The stealth dicing technique originally was developed by Hamamatsu Photonics KK in Japan for dicing ultrathin semiconductor wafers, but it has performed well on silicon wafers of all thicknesses and on specialty wafers with die attach films, low-k materials and microelectromechanical systems (MEMS).
The technique also may find use on other materials, including sapphire and glass. In addition, it is gentler to the environment than other methods because it is a dry process, reducing water consumption by 622 tons per year for each unit using the technology.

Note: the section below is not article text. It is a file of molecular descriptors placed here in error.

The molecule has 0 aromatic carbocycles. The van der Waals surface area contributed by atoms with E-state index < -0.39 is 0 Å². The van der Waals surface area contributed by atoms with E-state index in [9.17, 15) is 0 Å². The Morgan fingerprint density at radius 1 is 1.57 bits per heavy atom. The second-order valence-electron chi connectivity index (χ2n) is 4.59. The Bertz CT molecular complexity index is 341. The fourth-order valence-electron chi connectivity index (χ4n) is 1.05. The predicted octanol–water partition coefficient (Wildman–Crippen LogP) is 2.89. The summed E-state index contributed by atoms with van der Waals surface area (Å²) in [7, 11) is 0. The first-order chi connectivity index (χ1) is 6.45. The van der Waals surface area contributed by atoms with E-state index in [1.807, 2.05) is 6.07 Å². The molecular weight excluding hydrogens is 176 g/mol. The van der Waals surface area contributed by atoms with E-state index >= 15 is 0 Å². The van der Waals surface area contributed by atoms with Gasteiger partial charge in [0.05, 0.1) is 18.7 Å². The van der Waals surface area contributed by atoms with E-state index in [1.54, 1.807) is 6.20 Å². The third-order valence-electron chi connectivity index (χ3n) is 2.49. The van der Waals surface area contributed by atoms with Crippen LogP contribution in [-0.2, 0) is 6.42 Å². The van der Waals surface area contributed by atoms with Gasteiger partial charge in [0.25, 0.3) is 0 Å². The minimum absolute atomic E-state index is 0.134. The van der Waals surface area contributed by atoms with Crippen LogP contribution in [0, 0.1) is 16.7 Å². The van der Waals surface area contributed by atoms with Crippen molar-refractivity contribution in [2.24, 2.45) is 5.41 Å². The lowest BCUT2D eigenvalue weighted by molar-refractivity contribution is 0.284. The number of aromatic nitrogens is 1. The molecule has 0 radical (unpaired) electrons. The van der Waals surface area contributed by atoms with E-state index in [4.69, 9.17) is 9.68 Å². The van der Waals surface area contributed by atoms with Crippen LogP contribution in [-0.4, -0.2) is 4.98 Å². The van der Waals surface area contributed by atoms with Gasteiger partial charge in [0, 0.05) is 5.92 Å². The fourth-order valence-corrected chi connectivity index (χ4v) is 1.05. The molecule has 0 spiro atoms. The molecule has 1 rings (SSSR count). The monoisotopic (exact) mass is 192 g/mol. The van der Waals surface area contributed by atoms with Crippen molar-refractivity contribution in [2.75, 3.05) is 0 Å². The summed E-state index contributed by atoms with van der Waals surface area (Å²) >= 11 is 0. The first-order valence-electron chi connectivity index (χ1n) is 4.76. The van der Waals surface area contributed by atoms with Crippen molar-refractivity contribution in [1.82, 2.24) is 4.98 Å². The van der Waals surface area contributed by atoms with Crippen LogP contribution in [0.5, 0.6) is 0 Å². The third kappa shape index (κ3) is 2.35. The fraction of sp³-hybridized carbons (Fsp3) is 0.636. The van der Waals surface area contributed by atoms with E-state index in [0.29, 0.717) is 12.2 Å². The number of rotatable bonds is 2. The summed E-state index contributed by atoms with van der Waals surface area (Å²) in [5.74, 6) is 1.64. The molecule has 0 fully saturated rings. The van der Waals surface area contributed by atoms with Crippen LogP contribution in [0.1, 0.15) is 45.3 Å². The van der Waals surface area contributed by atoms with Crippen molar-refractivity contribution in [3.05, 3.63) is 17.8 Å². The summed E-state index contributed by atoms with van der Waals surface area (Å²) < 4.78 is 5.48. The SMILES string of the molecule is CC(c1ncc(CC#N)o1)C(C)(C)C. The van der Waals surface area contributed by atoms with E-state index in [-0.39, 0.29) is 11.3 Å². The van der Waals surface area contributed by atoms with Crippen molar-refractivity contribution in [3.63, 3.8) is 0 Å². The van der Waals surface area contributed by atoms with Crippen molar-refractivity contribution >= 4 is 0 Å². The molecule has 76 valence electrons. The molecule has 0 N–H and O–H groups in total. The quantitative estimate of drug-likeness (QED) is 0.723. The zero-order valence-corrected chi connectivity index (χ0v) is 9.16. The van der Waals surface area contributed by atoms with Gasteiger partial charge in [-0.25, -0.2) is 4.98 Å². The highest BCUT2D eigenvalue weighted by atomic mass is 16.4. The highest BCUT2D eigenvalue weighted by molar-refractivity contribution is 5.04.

Dicing silicon wafers
Silicon wafers thicker than 100 μm traditionally are cut by diamond blades or saws, and the blade’s thickness, grit size, and rotating and cutting speeds affect the cutting quality. This technique has been refined over the years, yet it still causes problems that cannot be ignored. Chipping of the wafer occurs because of the force of the sawing process. The large cut width (kerf) caused by the blade wastes the wafer and produces debris that must be cleaned up. Other issues include wearing down of the blade over time and the cost of blade replacement.
For silicon wafers less than 100 μm thick, laser ablation offers an alternative to the blade technique, which is too powerful for the delicate thin wafers. However, laser ablation has its own problems. Vaporizing the wafer with a laser along the dicing path creates molten debris and microcracks. The debris deposited on the surface of the wafer is difficult to clean up, and the cracks result in chips with lower strength.